C, C++ and most other popular low-level languages delegate memory management to the programmer, frequently resulting in bugs. Accordingly, a longstanding problem in computer security is efficient, backwards-compatible prevention of the data and control-flow exploits that arise from writing past the end of a buffer or using memory after it has been freed.

In the first part of this dissertation, we consider protection schemes against the most popular form of control-flow hijacking: return-oriented programming (ROP), which depends on misusing RET instructions. Control-flow defenses against ROP either use strict, expensive, but strong protection against redirected RET instructions with shadow stacks or other dual-stack schemes, or much faster but weaker protections without. We study the inherent overheads of shadow stack schemes (~10%). We then design a new scheme, the parallel shadow stack, with significantly less overhead (~3.5%) and better compatibility. Our measurements suggest it will not be easy to further improve software-only shadow stack performance on current x86 processors, due to inherent costs associated with RET and memory load/store instructions.

Next, we consider defenses against heap use-after-free, which is an increasingly important class of memory safety errors. We show that, in principle, page permissions should be the most desirable approach. We then validate this experimentally by designing, implementing, and evaluating Oscar, a new protection scheme based on page permissions. Oscar does not require source code, is compatible with standard and custom memory allocators, works correctly with programs that fork, and performs favorably --- often by more than an order of magnitude --- compared to recent proposals: overall, it has similar or lower runtime overhead, and lower memory overhead than competing systems.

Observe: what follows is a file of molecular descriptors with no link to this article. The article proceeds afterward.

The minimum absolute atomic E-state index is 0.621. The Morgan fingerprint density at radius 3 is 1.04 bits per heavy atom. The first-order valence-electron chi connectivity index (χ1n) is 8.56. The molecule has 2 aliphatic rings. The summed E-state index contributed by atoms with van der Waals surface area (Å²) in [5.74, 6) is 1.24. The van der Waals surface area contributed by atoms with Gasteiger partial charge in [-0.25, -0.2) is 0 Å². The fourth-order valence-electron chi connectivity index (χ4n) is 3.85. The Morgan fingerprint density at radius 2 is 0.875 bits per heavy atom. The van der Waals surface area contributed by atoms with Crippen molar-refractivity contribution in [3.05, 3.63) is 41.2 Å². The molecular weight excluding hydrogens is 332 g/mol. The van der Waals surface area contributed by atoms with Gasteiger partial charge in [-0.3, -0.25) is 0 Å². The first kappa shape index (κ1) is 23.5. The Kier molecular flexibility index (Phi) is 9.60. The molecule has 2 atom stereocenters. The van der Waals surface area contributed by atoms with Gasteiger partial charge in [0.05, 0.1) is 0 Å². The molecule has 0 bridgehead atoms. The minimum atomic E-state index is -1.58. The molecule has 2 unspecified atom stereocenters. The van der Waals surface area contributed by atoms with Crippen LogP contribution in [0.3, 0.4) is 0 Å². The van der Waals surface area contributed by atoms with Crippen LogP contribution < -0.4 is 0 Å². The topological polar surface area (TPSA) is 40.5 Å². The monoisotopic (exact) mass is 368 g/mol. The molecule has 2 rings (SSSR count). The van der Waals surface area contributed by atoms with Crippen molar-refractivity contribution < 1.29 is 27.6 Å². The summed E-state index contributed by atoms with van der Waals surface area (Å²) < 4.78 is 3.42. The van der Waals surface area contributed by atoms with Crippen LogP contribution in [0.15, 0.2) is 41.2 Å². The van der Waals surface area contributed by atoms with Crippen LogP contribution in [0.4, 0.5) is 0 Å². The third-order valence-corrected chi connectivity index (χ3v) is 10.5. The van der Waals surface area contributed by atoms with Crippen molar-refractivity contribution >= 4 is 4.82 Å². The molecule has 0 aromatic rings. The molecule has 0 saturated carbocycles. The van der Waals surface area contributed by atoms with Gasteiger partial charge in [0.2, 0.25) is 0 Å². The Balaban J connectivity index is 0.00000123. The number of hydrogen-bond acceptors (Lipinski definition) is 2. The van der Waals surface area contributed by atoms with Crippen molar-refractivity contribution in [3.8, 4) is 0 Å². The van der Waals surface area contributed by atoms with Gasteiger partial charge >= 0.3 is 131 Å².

Yesteryear's page-permissions-based allocators, including Oscar, all place one object per virtual page, to allow physical memory to be reclaimed as soon as the object is freed. We revisit this principle in Oscar++: we place multiple objects per page, with a secure quarantine for freed objects on pages that still have other live objects, and efficient inline metadata. On average, this more than halves the overhead for allocation-intensive benchmarks. We also consider the use of object lifetime, to prevent comingling of short-lived and long-lived objects on the same virtual page; this shows some promise for reducing memory overhead from quarantine.

In the last chapter, we conclude with some lessons and common themes from the three projects.




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